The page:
The Best Way to Handle 404 Pages for SEO and Users
There are a few common misconceptions related to 404 pages and SEO that I’ll attempt to clarify.
While it’s common (and technically correct) to call 404 pages “errors,” I am not a fan of that terminology. 404s are the expected result when a website is unable to return a given request, if there is no URL to deliver. If we wanted to be picky about it, we’d say 404 pages are not errors and can even be (blasphemy!) an acceptable user experience.
Calm Down. 404s Are Ok.
404s are fine. There’s no need to panic. There’s no need to “redirect every 404 to the home page” (eek!), the category parent, or your shopping cart.
All too often I hear SEOs recommending that every 404′d URL be redirected somewhere – anywhere – just so long as “the juice is captured.” Nonsense.
I think people tend to freak out about 404s because they sense that Google will negatively score a site if they exist. Or, they worry that link equity is lost when quality links are pointing to a 404 page (a valid concern, which I’ll elaborate on below).
Generally speaking (though there are exceptions), 404 pages are a very normal part of running a website. There’s no reason to fret over them and there’s certainly no proof (at least that we’ve seen) of Google or Bing penalizing a site for 404 pages.
When 404s Can Be “Bad”
There are cases, however, where a site could be scored negatively as a result of an abnormally high occurrence of 404 pages. Does your site have 10,000 unique pages but 45,000 404s this month? That could be an indicator of a bigger problem with crawling and technical SEO. That’s also probably not a very good user experience, which could be reflected in poor user engagement and falling traffic, which could be reflected again by a search engine lowering visibility of your URLs in search results.
A high occurrence of 404s – when they are spiking and continuous – is not a good thing. But forget about SEO for a moment. Is that a good thing for users? Obviously not, and remember: search engines follow users.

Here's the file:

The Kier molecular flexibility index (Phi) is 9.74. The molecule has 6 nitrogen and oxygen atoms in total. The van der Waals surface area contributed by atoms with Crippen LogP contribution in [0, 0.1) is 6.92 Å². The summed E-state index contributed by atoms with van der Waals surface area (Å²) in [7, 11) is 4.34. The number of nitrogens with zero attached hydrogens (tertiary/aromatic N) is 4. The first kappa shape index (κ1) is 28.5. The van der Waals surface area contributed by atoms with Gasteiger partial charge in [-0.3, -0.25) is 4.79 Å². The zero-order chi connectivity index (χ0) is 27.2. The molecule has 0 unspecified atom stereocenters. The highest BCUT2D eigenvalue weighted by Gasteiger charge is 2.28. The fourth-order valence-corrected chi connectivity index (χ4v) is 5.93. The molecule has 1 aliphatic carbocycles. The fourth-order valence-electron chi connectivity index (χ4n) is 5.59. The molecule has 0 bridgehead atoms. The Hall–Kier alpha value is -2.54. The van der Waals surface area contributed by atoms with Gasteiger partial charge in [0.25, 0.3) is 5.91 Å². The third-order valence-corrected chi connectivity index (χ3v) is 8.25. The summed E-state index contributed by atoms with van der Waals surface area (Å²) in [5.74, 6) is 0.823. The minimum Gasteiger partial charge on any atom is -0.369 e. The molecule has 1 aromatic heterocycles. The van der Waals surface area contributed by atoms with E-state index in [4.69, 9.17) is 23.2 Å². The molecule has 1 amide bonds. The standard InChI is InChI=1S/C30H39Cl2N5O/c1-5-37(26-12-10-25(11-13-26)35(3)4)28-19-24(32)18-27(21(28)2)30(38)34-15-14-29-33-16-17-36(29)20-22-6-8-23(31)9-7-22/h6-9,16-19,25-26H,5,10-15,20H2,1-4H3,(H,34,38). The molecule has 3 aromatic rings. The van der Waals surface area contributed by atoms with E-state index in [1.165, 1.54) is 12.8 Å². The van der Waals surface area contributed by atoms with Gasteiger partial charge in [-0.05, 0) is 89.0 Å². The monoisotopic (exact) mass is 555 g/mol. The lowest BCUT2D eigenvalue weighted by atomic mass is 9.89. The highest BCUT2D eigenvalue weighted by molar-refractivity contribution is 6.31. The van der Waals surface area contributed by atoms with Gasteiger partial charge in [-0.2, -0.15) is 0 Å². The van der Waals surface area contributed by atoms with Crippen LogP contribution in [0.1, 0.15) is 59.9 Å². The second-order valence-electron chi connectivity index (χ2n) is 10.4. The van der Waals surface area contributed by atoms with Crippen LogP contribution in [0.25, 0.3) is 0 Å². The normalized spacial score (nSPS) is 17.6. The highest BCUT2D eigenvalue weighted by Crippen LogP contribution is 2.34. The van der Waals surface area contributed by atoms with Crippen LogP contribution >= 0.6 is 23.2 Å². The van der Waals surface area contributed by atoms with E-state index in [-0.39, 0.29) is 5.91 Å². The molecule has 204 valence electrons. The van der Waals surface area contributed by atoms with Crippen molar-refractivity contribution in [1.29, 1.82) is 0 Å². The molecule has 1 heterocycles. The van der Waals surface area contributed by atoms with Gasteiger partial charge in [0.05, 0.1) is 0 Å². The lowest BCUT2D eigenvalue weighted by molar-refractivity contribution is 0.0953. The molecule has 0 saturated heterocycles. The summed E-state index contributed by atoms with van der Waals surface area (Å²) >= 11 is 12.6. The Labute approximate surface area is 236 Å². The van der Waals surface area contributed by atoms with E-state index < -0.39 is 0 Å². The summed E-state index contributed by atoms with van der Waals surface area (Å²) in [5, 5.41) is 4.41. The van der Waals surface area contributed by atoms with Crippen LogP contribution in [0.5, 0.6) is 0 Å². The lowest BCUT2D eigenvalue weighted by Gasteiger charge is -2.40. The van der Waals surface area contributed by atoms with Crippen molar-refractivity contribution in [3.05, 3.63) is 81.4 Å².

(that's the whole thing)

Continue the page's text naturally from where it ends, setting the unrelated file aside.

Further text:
Another potentially negative consequence of 404 pages is when a URL has valuable links. I’m not so rabid about “link equity” that I’m going to recommend every URL with links needs to be redirected. If there’s not a good page match for a 404, don’t redirect it. That said, if the links are precious and difficult to secure, think about contacting the site and having them update their link, or creating a new piece of content that’s relevant for the existing link, or finding a relevant page that will still ensure a good user experience and 301 the page.
Last but not least, 404s can be bad news when they act like a 200. A soft 404 error page is not a good thing, because search engines will continue to index these. Ensure your server is configured to return the proper status code for each type of page.
There’s an interesting technical SEO problem with regards to inventory and expiring products. But I’ll save that for another day.
Best Practices for Redirecting 404 Pages
Here is a quick list of best practices for redirecting 404 pages:
- 404s should not always be redirected.
- 404s should not be redirected globally to the home page.
- 404s should only be redirected to a category or parent page if that’s the most relevant user experience available.
- It’s okay to serve a 404 when the page doesn’t exist anymore (crazy, I know).
- If you have valuable links pointing to 404 pages, do one of the tactics I outlined in the above section.
- Don’t panic. 404s are normal.
Bing’s 404 page best practices
Google’s 404 page best practices
Another good resource on 404 pages and SEO